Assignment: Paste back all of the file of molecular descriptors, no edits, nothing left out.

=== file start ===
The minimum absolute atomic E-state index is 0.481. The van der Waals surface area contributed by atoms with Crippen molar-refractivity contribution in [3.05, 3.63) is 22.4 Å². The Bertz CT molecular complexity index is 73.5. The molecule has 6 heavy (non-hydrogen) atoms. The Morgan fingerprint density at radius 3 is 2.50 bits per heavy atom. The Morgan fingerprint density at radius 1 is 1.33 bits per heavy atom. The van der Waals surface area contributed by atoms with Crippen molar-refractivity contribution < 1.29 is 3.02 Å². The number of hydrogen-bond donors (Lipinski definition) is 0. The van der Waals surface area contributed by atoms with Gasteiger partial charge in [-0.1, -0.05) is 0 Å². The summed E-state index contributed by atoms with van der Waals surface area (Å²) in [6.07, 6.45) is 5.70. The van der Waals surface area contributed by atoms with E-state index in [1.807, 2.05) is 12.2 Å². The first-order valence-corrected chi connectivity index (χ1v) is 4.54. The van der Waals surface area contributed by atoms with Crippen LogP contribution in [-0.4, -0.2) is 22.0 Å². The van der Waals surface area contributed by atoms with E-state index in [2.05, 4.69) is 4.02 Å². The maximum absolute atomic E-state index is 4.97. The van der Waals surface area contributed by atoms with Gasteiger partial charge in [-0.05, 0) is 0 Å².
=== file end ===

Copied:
The minimum absolute atomic E-state index is 0.481. The van der Waals surface area contributed by atoms with Crippen molar-refractivity contribution in [3.05, 3.63) is 22.4 Å². The Bertz CT molecular complexity index is 73.5. The molecule has 6 heavy (non-hydrogen) atoms. The Morgan fingerprint density at radius 3 is 2.50 bits per heavy atom. The Morgan fingerprint density at radius 1 is 1.33 bits per heavy atom. The van der Waals surface area contributed by atoms with Crippen molar-refractivity contribution < 1.29 is 3.02 Å². The number of hydrogen-bond donors (Lipinski definition) is 0. The van der Waals surface area contributed by atoms with Gasteiger partial charge in [-0.1, -0.05) is 0 Å². The summed E-state index contributed by atoms with van der Waals surface area (Å²) in [6.07, 6.45) is 5.70. The van der Waals surface area contributed by atoms with E-state index in [1.807, 2.05) is 12.2 Å². The first-order valence-corrected chi connectivity index (χ1v) is 4.54. The van der Waals surface area contributed by atoms with Crippen LogP contribution in [-0.4, -0.2) is 22.0 Å². The van der Waals surface area contributed by atoms with E-state index in [2.05, 4.69) is 4.02 Å². The maximum absolute atomic E-state index is 4.97. The van der Waals surface area contributed by atoms with Gasteiger partial charge in [-0.05, 0) is 0 Å².